|| ||Mel Gorman <email@example.com> |
|| ||firstname.lastname@example.org |
|| ||MMTests 0.02 |
|| ||Mon, 17 Oct 2011 17:50:10 +0200|
|| ||Article, Thread
o Added benchmark for running dbench3, dbench4, tiobench
o Added benchmark for ffsb that can generate work profiles similar to the
ffsb tests used for btrfs
o iozone can now run in single mode to allow better specification of what
the test should do
o Corrected name of fraganalysis script in makefile
o Polished reporting a little, added some support for comparing iostat
At LSF/MM at some point a request was made that a series of tests be
identified that were of interest to MM developers and that could be used
for testing the Linux memory management subsystem. Here is version 0.02 of
the scripts I currently use.
The bulk of the changes related to running additional benchmarks with
some improvements on how kernels are compared.
MMTests 0.02 README
MMTests is a configurable test suite that runs a number of common
workloads of interest to MM developers. Ideally this would have been
to integrated with LTP, xfstests or Phoronix Test or implemented
with autotest. Unfortunately, large portions of these tests are
cobbled together over a number of years with varying degrees of
quality before decent test frameworks were common. The refactoring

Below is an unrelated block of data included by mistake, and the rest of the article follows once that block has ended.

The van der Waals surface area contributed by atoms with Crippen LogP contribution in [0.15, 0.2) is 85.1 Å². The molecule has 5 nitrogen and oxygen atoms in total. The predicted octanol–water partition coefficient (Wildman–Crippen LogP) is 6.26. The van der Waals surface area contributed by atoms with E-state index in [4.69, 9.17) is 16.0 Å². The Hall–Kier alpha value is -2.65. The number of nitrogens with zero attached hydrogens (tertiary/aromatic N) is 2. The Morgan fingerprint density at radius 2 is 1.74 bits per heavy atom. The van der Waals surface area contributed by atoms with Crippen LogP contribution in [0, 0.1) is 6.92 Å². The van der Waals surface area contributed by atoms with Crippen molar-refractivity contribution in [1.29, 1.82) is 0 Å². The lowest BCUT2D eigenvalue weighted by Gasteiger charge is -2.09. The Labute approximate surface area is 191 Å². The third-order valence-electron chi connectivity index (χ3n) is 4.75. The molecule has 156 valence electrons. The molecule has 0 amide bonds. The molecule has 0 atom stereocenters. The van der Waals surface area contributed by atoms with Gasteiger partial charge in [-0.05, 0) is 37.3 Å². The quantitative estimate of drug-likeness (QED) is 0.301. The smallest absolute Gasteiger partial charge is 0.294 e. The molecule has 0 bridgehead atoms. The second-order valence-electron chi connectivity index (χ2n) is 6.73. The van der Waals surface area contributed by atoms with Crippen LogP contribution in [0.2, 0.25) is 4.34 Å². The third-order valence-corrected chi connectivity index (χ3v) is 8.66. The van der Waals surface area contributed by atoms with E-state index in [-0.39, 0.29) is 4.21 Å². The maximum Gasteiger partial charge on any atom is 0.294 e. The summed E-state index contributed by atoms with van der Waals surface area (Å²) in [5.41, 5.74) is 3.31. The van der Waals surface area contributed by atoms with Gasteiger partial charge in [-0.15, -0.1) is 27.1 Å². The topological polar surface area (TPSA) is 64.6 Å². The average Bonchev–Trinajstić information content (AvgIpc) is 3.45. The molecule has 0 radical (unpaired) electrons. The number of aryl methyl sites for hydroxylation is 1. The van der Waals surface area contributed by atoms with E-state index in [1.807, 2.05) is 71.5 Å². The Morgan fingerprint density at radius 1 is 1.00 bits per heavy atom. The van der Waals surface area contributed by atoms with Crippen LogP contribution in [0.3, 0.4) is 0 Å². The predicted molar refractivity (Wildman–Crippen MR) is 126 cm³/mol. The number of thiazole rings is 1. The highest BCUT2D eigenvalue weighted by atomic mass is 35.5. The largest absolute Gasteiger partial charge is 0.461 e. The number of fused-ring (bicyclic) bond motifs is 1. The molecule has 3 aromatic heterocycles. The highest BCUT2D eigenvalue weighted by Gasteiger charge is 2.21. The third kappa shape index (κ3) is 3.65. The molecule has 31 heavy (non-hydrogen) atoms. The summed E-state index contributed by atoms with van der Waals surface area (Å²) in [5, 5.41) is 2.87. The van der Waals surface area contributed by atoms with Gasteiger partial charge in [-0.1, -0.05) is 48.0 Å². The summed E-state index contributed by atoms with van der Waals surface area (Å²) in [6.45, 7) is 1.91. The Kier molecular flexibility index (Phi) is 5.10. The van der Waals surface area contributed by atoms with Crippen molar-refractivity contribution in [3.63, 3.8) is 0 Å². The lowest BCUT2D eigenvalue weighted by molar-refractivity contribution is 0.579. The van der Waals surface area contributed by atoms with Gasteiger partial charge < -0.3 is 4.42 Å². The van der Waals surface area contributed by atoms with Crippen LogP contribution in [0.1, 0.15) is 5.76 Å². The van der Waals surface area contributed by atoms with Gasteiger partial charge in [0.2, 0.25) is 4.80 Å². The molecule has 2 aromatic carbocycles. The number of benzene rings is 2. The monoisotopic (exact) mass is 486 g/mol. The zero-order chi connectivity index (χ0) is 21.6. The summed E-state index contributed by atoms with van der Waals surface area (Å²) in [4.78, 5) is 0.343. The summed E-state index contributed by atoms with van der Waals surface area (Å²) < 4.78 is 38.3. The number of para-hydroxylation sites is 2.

effort to integrate with another framework is significant.
The top-level directory has a single driver script called
run-mmtests.sh which reads a config file that describes how the
benchmarks should be run, configures the system and runs the requested
tests. config also has some per-test configuration items that can be
set depending on the test. The driver script takes the name of the
test as a parameter. Generally, this would be a symbolic name naming
the kernel being tested.
Each test is driven by a run-single-test.sh script which reads
the relevant driver-TESTNAME.sh script. High level items such as
profiling are configured from the top-level script while the driver
scripts typically convert the config parameters into switches for a
"shellpack". A shellpack is a pair of benchmark and install scripts
that are all stored in shellpacks/ .
Monitors can be optionally configured. A full list is in monitors/
. Care should be taken with monitors as there is a possibility that
they introduce overhead of their own. Hence, for some performance
sensitive tests it is preferable to have no monitoring.
Many of the tests download external benchmarks. An attempt will be
made to download from a mirror . To get an idea where the mirror
should be located, grep for MIRROR_LOCATION= in shellpacks/.
A basic invocation of the suite is
$ cp config-global-dhp__pagealloc-performance config
$ ./run-mmtests.sh --no-monitor 3.0-nomonitor
$ ./run-mmtests.sh --run-monitor 3.0-runmonitor
The config file used is always called "config". A number of other
sample configuration files are provided that have a given theme. Some
important points of variability are;
MMTESTS is a list of what tests will be run
WEBROOT is the location where a number of tarballs are mirrored. For example,
kernbench tries to download
$WEBROOT/kernbench/linux-2.6.30.tar.gz . If this is not available,
it is downloaded from the internet. This can add delays in testing